Victory! Because Of Thousands Who Spoke Up, Commission Votes 5-0 To Protect Mountain Lions Under California’s Endangered Species Act
In response to a petition from the Center for Biological Diversity and the Mountain Lion Foundation, the California Fish and Game Commission voted 5-0 yesterday to advance Southern California and Central Coast mountain lions to candidacy under the state’s Endangered Species Act. The vote follows a February 2020 finding by the California Department of Fish and Wildlife that increased protections may be warranted.
The unanimous vote triggers a year-long review by the department to determine if these populations should be formally protected under the Act. The Act’s protections apply during the candidacy period.
“This is a historic moment for California’s big cats and rich biodiversity,” said Tiffany Yap, a biologist at the Center and primary author of the petition, in a statement. “These ecosystem engineers face huge threats that could wipe out key populations. But with state protections, we can start reversing course to save our mountain lions. Wildlife officials deserve a big round of applause for moving to protect these amazing animals.”
Genetic isolation due to roads and development threatens the health of the six puma populations included in the petition. Despite a more than 30-year ban on sport-hunting, some mountain lion populations have low survival rates due to high levels of human-caused mortalities. Major threats include car strikes, poisonings, and sanctioned depredation kills.
“There are 10 genetically distinguishable lion populations in California. Four, in the Sierra and Northern California, are relatively large and well connected and make up one ESU (evolutionarily significant unit). They are not threatened,” Brendan Cummings from the Center for Biological Diversity said in a statement sent to WAN. “The other 6 (from SF south in the coast ranges and in SoCal) are smaller, more isolated, and more imperiled, and collectively comprise a second ESU that is threatened. That’s what was protected today.”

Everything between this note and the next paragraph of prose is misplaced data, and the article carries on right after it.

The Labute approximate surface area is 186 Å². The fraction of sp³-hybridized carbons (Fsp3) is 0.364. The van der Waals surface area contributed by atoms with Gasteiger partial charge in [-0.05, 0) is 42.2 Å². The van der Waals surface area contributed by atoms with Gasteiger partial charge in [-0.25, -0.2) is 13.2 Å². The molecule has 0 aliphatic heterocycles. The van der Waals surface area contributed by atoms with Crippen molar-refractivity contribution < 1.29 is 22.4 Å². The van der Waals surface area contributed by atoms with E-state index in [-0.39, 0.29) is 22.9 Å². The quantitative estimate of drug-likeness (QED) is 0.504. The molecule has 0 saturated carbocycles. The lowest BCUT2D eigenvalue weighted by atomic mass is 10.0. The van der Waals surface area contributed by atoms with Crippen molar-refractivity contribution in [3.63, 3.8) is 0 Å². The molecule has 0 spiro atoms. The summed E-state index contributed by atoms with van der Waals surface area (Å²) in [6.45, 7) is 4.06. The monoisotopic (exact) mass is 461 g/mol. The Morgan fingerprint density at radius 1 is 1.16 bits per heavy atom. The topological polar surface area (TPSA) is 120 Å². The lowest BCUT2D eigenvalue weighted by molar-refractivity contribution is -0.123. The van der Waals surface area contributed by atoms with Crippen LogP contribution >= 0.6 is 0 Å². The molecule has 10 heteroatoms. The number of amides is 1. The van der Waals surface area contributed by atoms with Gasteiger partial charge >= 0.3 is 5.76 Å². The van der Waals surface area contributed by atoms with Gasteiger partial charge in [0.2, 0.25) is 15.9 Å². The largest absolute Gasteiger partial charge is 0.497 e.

Researchers with the National Park Service, UC Davis, and UCLA warn that if nothing is done to improve connectivity for these wide-ranging large carnivores, populations in the Santa Ana and Santa Monica mountains could go extinct within 50 years. And those in the Santa Cruz, San Gabriel, and San Bernardino mountains are showing similar patterns.
“We’re grateful to the Department of Fish and Wildlife for their efforts and proud of the commission’s leadership to protect California’s mountain lions,” said Debra Chase, CEO of the Mountain Lion Foundation. “By advancing these mountain lion populations to candidacy, they are helping to ensure that these iconic cats inspire future generations.”
State protections under the Act will help address the many threats these lions face. Local authorities will need to coordinate with state wildlife experts to ensure that approved development projects account for mountain lion connectivity.
State agencies will also have a legal mandate to protect mountain lions. This could include building wildlife crossings over existing freeways; crossings have been shown to help maintain wildlife movement and reduce costly and dangerous wildlife-vehicle collisions. State officials will also need to re-evaluate the use of deadly rat poisons in mountain lion habitat. The California Department of Fish and Wildlife will be able to develop and implement a mountain lion recovery plan to help facilitate coexistence with mountain lions.